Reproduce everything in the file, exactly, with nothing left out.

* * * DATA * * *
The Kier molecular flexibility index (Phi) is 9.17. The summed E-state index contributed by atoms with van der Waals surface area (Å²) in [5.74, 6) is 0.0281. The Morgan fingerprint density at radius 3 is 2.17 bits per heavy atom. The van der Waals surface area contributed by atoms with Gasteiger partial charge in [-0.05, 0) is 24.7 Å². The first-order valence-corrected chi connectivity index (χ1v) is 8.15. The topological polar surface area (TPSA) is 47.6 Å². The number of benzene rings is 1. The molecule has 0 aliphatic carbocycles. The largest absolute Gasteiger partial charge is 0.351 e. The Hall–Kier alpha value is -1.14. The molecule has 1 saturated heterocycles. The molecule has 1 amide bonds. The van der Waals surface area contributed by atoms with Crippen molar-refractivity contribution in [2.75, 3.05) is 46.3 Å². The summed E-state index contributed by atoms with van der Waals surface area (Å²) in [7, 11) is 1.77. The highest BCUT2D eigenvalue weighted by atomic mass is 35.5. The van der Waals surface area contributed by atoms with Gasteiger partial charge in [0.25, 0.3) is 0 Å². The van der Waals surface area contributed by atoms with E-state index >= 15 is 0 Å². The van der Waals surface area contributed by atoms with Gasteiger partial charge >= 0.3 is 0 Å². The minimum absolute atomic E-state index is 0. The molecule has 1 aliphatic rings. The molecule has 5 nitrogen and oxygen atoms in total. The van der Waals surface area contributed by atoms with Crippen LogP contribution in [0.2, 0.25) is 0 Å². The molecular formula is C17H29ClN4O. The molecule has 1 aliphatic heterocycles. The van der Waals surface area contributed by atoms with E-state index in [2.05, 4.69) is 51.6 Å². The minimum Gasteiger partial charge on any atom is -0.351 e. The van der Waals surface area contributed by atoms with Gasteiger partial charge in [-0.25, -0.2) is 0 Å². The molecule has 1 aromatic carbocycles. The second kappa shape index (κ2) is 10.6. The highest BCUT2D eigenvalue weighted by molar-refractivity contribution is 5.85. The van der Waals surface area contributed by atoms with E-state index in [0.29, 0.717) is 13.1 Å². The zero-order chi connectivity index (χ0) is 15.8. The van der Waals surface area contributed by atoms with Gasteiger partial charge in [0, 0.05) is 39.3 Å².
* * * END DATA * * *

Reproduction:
The Kier molecular flexibility index (Phi) is 9.17. The summed E-state index contributed by atoms with van der Waals surface area (Å²) in [5.74, 6) is 0.0281. The Morgan fingerprint density at radius 3 is 2.17 bits per heavy atom. The van der Waals surface area contributed by atoms with Gasteiger partial charge in [-0.05, 0) is 24.7 Å². The first-order valence-corrected chi connectivity index (χ1v) is 8.15. The topological polar surface area (TPSA) is 47.6 Å². The number of benzene rings is 1. The molecule has 0 aliphatic carbocycles. The largest absolute Gasteiger partial charge is 0.351 e. The Hall–Kier alpha value is -1.14. The molecule has 1 saturated heterocycles. The molecule has 1 amide bonds. The van der Waals surface area contributed by atoms with Crippen molar-refractivity contribution in [2.75, 3.05) is 46.3 Å². The summed E-state index contributed by atoms with van der Waals surface area (Å²) in [7, 11) is 1.77. The highest BCUT2D eigenvalue weighted by atomic mass is 35.5. The van der Waals surface area contributed by atoms with Gasteiger partial charge in [0.25, 0.3) is 0 Å². The van der Waals surface area contributed by atoms with E-state index >= 15 is 0 Å². The van der Waals surface area contributed by atoms with Gasteiger partial charge >= 0.3 is 0 Å². The minimum absolute atomic E-state index is 0. The molecule has 1 aliphatic rings. The molecule has 5 nitrogen and oxygen atoms in total. The van der Waals surface area contributed by atoms with Crippen LogP contribution in [0.2, 0.25) is 0 Å². The molecular formula is C17H29ClN4O. The molecule has 1 aliphatic heterocycles. The van der Waals surface area contributed by atoms with E-state index in [2.05, 4.69) is 51.6 Å². The minimum Gasteiger partial charge on any atom is -0.351 e. The van der Waals surface area contributed by atoms with Gasteiger partial charge in [-0.25, -0.2) is 0 Å². The molecule has 1 aromatic carbocycles. The second kappa shape index (κ2) is 10.6. The highest BCUT2D eigenvalue weighted by molar-refractivity contribution is 5.85. The van der Waals surface area contributed by atoms with E-state index in [0.29, 0.717) is 13.1 Å². The zero-order chi connectivity index (χ0) is 15.8. The van der Waals surface area contributed by atoms with Gasteiger partial charge in [0, 0.05) is 39.3 Å².